skip to Main Content

Many people are aware of the need for the protection and conservation of the natural world. Climatic change, pollution, disappearing rain forest, forest fires and the extinction of species have increased our perception of the need to protect our natural environment.

Rocks, minerals, fossils, soils and landforms are an integral part of our nature. The distribution of habitats, plants and animals depends not only upon climate but also upon the geology and landscape. Geology and landscape have profoundly influenced society, civilization, and the cultural diversity of our planet.

Until recently, no international recognition of Earth heritage sites of national or regional importance, and no international convention on Earth heritage existed.

There are many sites in Europe which are of international importance because of their exceptional nature. Such sites are rare and irreplaceable part of the Earth heritage.

Natural rock outcrops and landforms, and artificial exposures of rock created in the course of mining, quarrying and engineering works, are crucial to understanding of Earth’s heritage. Future research which may help to resolve current problems, is possible only if geosites are available for future study. Understanding hoe Earth processes have operated in the past (soil formation and erosion, desertification, earthquakes, evolution and extinction of plants and animals) contributes to understanding the problems of the present. Earth heritage sites are essential for training and education, for practical demonstration of the principles of geology and illustrate the processes of landscape evolution. Geological and geomorphological features contribute to the aesthetic and ecological quality of landscape as part of the European cultural heritage. Geology trails, interpretation panels, visitor centres, thematic museums, show caves and mines open to the public enhance and deepen our appreciation on Earth’s heritage, attracting thousands of visitors each year.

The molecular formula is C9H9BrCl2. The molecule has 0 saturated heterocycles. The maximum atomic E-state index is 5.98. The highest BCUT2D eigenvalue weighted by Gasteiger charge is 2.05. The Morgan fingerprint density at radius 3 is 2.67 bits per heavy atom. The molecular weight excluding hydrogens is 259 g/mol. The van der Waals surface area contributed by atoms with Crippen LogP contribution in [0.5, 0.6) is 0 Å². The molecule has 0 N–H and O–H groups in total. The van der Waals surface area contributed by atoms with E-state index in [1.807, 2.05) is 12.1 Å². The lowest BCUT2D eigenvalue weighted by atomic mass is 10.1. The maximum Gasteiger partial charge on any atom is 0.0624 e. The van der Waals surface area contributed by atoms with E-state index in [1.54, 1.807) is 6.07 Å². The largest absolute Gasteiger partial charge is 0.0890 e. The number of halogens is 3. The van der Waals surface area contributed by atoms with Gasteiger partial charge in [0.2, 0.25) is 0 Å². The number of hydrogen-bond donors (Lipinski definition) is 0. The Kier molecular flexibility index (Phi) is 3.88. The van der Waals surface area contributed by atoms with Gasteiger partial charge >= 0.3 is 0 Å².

The initiative of UNESCO to support Geoparks responds to the strong need expressed by numerous countries for an international framework to enhance the value of the Earth’s heritage, its landscapes and geological formations which are key witnesses to the history of life.

The protection and sustainable development of Earth heritage and geodiversity through Geopark initiatives contributes to the objectives of Agenda 21, the Agenda of Science for Environment and Development into the twenty-first century adopted by the United Nations Conference on Environment and Development (UNCED, Rio de Janeiro, 1992) and reconfirmed by the World Summit on Sustainable Development 2002 inJohannesburg. Geology, geomorphology and landscape have profoundly influenced society, civilization, and the cultural diversity of our planet. The Geoparks initiative adds a new dimension to the 1972 Convention concerning the Protection of the World Cultural and Natural Heritage by highlighting the potential for interaction between socio-economic and cultural development and conservation of the natural environment.

The European Geoparks Network was created with the support of the E.U. and in cooperation with UNESCO in 2000, aiming to bring sustainable regional development to the geopark by using that region’s geological heritage, primarily through the development of geotourism. It is our aspiration that geotourism on a European-scale can be developed in this way.

The Global Geoparks Network established in 2004 operates in close synergy with UNESCO’s World Heritage Centre, the Man and the Biosphere (MAB) World Network of Biosphere Reserves, national and international undertakings and non-governmental organizations active in geological heritage conservation. For national Geoparks inEurope, UNESCO has established a privileged partnership with the European Geoparks Network (EGN) and recommends the creation of similar regional networks worldwide.

European countries are currently dealing with landscape issues as evidenced by the adoption of the European Convention on Landscape by the Council of Europe in 2000 in Florence. In this context, geomorphology is to be considered one of the main components of landscape changes.

Recently, the European Union adopted a Manifesto on Earth Heritage and Geodiversitythat is supported among others by the European Geoparks Network – EGN, the International Association of Geomorphology – IAG, the International Union of Geological Sciences – IUGS and the International Geographical Union – IGU and other international bodys.

Back To Top